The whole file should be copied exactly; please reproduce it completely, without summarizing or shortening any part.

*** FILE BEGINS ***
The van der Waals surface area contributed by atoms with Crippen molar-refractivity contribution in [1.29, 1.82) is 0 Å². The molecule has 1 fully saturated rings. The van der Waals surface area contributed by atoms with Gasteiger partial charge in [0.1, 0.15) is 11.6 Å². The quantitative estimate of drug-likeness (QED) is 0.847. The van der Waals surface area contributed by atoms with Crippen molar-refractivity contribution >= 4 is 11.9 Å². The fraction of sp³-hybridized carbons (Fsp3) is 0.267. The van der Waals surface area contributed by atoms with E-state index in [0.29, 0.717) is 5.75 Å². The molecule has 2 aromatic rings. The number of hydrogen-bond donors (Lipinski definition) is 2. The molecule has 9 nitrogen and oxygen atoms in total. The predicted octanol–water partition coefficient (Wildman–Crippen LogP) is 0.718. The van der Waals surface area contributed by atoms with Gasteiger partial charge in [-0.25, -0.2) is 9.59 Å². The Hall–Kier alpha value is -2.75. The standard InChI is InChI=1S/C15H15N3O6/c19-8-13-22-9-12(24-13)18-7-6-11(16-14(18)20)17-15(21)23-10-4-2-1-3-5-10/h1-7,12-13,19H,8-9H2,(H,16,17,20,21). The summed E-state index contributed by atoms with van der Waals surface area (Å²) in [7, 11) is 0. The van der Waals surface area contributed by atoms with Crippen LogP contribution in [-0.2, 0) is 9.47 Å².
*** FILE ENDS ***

The van der Waals surface area contributed by atoms with Crippen molar-refractivity contribution in [1.29, 1.82) is 0 Å². The molecule has 1 fully saturated rings. The van der Waals surface area contributed by atoms with Gasteiger partial charge in [0.1, 0.15) is 11.6 Å². The quantitative estimate of drug-likeness (QED) is 0.847. The van der Waals surface area contributed by atoms with Crippen molar-refractivity contribution >= 4 is 11.9 Å². The fraction of sp³-hybridized carbons (Fsp3) is 0.267. The van der Waals surface area contributed by atoms with E-state index in [0.29, 0.717) is 5.75 Å². The molecule has 2 aromatic rings. The number of hydrogen-bond donors (Lipinski definition) is 2. The molecule has 9 nitrogen and oxygen atoms in total. The predicted octanol–water partition coefficient (Wildman–Crippen LogP) is 0.718. The van der Waals surface area contributed by atoms with Gasteiger partial charge in [-0.25, -0.2) is 9.59 Å². The Hall–Kier alpha value is -2.75. The standard InChI is InChI=1S/C15H15N3O6/c19-8-13-22-9-12(24-13)18-7-6-11(16-14(18)20)17-15(21)23-10-4-2-1-3-5-10/h1-7,12-13,19H,8-9H2,(H,16,17,20,21). The summed E-state index contributed by atoms with van der Waals surface area (Å²) in [7, 11) is 0. The van der Waals surface area contributed by atoms with Crippen LogP contribution in [-0.2, 0) is 9.47 Å².